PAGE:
This is God's country and I can't think of any better place you could live. It would be a fantastic place anyway but right now it's particularly awesome. Why? Because the corn and tomatoes are ready.While I'm not a big tomato eater, I could eat corn three meals a day seven days a week.

As children it was our job to shuck the corn after Daddy and Grandpa had picked it and brought it home. We ate it any way you can imagine. On the cob, cut off and simmering on the stove, cooked on the grill with the shucks still on, or mixed in pancake batter for corn fritters for breakfast. There was always at least three or four weeks of fresh corn and while we were eating it, we were also canning it and putting it in the freezer for the winter.Creamed Corn - YUM!

Our Georgia relatives, being a little bit further west, got corn a little bit later than we did. It was always a treat to go up there in late July or early August because there would be fresh corn again.

Our great-grandmother, Mama Belle, had a special pan she cooked corn in. She also cooked cobblers in it, but it was mainly reserved for corn. She would cut the corn off the cob, throw it in the pan with some butter or bacon grease and a little salt, and let it simmer for hours.The pan went to Mama and is now mine. It is on the stove right now full of corn. 

Not only am I having the best food in the world for dinner, but I am having warm happy memories of people I loved. I think I'll go get a couple of Legare Farms ribeyes to go with that corn. It doesn't get any better than this.

Calendar

  • June 23rd Canning Class
  • June 20-24 Summer Camp 9-11 year olds
  • June 25 BrewMoo Beer Festival 
  • July 11-15 Summer Camp 6-8 year olds
  • September 17th Backyard Chicken Workshop
  • October Pumpkin Patch

Feature of the Month

The BrewMoo Beer Festival is this coming Saturday 6/25/16 from 4 till 9 pm. We have 10 local breweries participating. The breweries include:  Palmetto BrewingHoly City BrewingTradesman Brewing Co.Freehouse BreweryFat Pig Brewing CompanyOak Road BreweryLow Tide BrewingThe Frothy Beard Brewing CompanySnafu Brewing Company, and Revelry Brewing Co. We will have music by Sunflower and Sin duet and the Mason Dixon Band. We'll have Legare Farms' hamburgers and sliders , and hotdogs, along with Britton's BBQ. Tickets are $25 in advance and $35 at the gate. Tickets will include 5 food/drink coupons. You can purchase tickets at http://legarefarms.com/pages/the-brew-moo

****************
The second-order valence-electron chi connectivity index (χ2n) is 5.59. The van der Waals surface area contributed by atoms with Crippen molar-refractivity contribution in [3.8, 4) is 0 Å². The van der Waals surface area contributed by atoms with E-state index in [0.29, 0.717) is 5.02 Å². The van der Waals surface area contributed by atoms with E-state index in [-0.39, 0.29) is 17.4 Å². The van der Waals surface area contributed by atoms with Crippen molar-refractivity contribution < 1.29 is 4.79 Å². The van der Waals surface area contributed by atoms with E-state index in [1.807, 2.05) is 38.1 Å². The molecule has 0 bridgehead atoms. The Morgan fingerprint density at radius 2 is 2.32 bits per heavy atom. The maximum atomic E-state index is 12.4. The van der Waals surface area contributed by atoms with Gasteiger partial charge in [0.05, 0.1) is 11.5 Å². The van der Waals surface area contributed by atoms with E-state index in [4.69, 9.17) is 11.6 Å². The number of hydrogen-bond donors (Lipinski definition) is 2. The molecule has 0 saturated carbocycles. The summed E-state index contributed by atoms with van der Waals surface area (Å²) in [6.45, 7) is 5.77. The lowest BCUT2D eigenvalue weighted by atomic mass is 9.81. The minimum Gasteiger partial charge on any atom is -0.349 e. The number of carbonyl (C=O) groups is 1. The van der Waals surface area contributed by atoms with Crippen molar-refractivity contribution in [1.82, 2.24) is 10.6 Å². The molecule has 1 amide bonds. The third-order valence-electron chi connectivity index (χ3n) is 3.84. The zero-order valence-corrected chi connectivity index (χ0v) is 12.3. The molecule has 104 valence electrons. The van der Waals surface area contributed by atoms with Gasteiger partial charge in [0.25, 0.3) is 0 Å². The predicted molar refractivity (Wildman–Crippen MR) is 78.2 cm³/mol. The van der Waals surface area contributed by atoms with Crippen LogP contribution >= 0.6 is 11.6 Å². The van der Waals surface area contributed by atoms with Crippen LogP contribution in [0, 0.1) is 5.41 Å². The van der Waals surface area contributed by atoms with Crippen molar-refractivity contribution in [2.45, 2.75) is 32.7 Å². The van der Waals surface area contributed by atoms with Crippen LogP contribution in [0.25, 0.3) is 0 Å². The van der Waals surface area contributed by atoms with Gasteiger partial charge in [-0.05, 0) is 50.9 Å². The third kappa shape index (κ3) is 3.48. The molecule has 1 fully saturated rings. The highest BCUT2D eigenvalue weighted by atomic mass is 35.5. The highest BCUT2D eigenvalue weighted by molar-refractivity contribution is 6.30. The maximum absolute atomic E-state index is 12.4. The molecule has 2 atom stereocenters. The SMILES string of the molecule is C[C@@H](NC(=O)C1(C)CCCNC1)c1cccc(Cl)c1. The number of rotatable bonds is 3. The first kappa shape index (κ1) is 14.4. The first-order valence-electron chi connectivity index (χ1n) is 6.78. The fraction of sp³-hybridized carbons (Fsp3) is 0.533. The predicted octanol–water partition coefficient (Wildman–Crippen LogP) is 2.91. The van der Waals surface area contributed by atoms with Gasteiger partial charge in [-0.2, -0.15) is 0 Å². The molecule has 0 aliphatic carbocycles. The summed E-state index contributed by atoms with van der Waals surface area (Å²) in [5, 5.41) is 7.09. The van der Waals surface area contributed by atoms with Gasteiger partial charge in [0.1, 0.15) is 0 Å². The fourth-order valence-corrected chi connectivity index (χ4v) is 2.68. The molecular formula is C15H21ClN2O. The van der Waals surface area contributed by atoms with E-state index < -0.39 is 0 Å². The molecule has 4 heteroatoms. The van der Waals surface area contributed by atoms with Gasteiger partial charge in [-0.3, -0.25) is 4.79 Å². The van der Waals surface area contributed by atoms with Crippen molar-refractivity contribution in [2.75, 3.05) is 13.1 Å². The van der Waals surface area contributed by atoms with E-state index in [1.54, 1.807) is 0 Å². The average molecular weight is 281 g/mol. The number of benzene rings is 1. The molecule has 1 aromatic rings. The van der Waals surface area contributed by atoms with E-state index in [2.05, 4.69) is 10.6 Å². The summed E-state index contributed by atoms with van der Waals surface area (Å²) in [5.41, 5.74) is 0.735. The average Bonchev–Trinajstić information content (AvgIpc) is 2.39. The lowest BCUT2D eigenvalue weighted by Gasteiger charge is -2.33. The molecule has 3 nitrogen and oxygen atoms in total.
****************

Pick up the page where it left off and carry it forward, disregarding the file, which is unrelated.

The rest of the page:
Special of the Month

Get your ground beef for the 4th of July picnics. Ground beef is on sale for $5/lb. 

Recipe of the Month: Corn FrittersCcorn Fritters

  • 1 cup flour
  • 1 ½ teaspoons baking powder
  • 1 tablespoon sugar
  • ½ teaspoon salt
  • 1 egg
  • ¼ cup milk
  • ½ cup corn kernels 

Mix flour, baking powder, sugar, and salt; then slowly add egg and milk. Mix well then add corn. Drop batter in pancake shapes in lard or butter in frying pan. Turn when bubbly.

We try to be open every Saturday 9 till noon so come by and visit.
If you have any questions or suggestions, call or email us,

Helen Legare-Floyd
Legare Farms 
2620 Hanscombe Pt Rd
Johns Island, SC 29455
843-559-0788
info@legarefarms.com
www.legarefarms.com
www/facebook.com/legarefarms